UCONN vs. SUNY-ESF

If I haven’t annoyed you with my constant threads/postings, then I definitely have now…

All self-deprecating jokes aside, I was talking to my GC today (we have to report college acceptances in-person, to verify for Naviance and HS stats), and I learned that she is convinced that I’ll get into ESF and UCONN. She suggested that I start comparing schools now to prevent being swamped in April. Sounds a little weird, but to be fair, Naviance is showing a 60-70% chance at ESF and a 50-60% chance at UCONN, so she’s not totally wrong.

I’m comparing these two schools (and not any others) for a few key reasons.

  1. SUNY-ESF is heavily affiliated with Syracuse University—so in an co-curricular and social sense (and maybe even an academic sense), I’m comparing Syracuse vs. UCONN.

  2. Both are very similar in tuition cost. UCONN would be instate rates, and ESF has low OOS states (even with room and board). Approximately 35-37K for each school.

  3. Both have (IMO) great campuses. ESF feels a little…hidden about behind the Dome, but the SU campus is pretty neat. UCONN, even though it’s somewhat isolated, also has a decent campus (and lovely surroundings).

Here’s where it differs:

UCONN - has my preferred major (Geographic Information Science/Geography). Would be able to switch academic disciplines.

ESF - Landscape Architecture or Construction/Forest Management. (LandArch is 5 years, btw). Limited range of majors.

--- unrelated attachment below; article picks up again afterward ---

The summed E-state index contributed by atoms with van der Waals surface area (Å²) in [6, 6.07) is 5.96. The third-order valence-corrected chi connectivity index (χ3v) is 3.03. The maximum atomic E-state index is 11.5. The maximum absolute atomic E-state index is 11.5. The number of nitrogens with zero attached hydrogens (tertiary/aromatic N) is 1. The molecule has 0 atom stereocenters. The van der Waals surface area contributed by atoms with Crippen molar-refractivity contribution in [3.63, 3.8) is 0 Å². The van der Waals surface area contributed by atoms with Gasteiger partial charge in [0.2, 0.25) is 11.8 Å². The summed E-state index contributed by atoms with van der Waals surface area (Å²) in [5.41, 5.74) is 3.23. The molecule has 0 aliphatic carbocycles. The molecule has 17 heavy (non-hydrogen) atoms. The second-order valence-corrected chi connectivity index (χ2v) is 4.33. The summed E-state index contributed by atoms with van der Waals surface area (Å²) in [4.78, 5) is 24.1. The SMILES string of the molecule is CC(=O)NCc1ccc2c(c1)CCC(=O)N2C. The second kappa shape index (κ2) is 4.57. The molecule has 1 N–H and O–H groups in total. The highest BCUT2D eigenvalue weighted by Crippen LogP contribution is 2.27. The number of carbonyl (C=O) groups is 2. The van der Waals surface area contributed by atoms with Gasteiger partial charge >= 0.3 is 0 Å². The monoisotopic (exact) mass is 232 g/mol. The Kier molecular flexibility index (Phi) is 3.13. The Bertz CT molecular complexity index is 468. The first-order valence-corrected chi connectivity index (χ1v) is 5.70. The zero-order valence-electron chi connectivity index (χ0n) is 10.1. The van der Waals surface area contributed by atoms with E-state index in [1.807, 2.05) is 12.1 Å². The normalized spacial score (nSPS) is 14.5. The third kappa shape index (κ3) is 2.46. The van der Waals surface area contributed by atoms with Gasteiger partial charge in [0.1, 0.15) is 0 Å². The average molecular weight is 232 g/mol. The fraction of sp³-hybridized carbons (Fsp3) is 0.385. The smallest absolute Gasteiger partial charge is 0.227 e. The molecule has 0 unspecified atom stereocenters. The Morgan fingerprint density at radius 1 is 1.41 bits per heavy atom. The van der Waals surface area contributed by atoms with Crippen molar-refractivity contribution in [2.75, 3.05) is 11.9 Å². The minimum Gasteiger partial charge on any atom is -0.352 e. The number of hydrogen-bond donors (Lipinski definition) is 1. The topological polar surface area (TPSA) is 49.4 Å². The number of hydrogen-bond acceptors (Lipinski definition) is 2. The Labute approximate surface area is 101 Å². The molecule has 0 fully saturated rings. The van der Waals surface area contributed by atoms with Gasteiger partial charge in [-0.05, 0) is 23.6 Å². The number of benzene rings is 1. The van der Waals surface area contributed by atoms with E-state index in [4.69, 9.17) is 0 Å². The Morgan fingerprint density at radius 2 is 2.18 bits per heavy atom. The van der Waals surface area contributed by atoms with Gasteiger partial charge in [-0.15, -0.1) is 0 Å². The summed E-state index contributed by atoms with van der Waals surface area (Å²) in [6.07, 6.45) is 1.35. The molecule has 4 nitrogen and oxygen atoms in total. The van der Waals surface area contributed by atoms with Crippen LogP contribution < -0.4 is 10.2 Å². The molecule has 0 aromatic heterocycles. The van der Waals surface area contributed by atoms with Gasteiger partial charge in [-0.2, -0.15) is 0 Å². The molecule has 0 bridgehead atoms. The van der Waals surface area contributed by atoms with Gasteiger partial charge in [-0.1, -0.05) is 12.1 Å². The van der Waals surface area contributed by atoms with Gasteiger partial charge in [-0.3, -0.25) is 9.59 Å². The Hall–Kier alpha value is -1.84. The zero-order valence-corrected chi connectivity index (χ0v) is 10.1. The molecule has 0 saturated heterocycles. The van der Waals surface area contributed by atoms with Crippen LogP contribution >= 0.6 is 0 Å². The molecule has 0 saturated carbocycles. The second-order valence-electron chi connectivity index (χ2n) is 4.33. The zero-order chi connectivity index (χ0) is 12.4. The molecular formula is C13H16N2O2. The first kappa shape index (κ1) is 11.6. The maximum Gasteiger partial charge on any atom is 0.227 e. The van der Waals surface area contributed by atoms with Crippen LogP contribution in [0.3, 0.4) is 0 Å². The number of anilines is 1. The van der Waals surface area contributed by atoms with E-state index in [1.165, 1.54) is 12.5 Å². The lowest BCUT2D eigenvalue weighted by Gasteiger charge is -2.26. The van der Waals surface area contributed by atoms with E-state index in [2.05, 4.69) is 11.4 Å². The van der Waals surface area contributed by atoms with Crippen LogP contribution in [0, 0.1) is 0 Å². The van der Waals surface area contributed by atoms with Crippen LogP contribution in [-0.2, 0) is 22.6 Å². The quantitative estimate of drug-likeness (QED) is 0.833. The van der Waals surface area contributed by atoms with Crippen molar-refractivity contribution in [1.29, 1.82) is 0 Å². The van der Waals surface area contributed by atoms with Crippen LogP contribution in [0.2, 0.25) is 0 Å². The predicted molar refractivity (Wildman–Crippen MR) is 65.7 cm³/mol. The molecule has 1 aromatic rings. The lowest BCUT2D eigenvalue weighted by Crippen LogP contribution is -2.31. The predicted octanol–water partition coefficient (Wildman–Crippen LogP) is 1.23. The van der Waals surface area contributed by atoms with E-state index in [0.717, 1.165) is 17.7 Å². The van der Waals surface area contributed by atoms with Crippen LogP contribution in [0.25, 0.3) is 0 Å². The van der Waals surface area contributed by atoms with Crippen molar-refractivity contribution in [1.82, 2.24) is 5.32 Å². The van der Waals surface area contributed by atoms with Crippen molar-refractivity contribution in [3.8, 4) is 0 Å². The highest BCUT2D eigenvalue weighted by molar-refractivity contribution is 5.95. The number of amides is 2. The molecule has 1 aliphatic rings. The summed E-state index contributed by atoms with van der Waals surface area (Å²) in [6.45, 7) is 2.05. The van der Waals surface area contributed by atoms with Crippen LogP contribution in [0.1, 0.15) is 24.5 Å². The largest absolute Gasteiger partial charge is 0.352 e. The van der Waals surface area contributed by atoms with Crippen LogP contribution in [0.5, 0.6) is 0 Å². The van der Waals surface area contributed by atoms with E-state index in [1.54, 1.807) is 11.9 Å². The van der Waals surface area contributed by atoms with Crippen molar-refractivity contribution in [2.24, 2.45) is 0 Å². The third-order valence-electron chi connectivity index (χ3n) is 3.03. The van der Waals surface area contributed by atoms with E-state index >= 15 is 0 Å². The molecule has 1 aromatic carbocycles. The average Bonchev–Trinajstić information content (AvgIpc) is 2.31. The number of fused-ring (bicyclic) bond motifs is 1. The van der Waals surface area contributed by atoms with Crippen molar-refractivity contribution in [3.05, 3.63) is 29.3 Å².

UCONN - Grad school advising is not great if you’re outside the Honors College. Limited advising, and I worry that I would not be noticed by professors (even if I reached out). This gets even tougher, since I have another school (Clark) that would probably have stronger advising).

ESF - Possibly better advising; more likely to work with professors.

It’s a lot of small issues, but they’ve all been occasionally coming up during the application cycle. Does anyone have any insight to these, or should I just stop asking questions and start waiting for decisions?

Thanks.

I love ESF. Great bargain. But if UConn has your preferred major and it’s a better deal financially, that would seem to be the logical choice. And there is the flexibility of switching majors. Choosing ESF means that you have to be sure that’s what you want.

Although the difference in cost isn’t great, $5K per year is still $20,000 over 4 years. Is that significant to your family?

Clark is a great choice for what you’re interested in. That option would depend a lot on cost.

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As always Bill Marsh gives sage advice. I would add that I wouldn’t let perception of grad school advising have any impact.

If you go to grad school right after, and many today don’t, you will figure it out. You don’t need a counselor for that but I’m sure they’ll have resources if you want.

I’m an SU grad. I knew ESF was there but didn’t know anyone, no clue where the campus was or is. It’s 30 years ago but I do not see ESF as well integrated. Perhaps it is but I have / had zero clue then.

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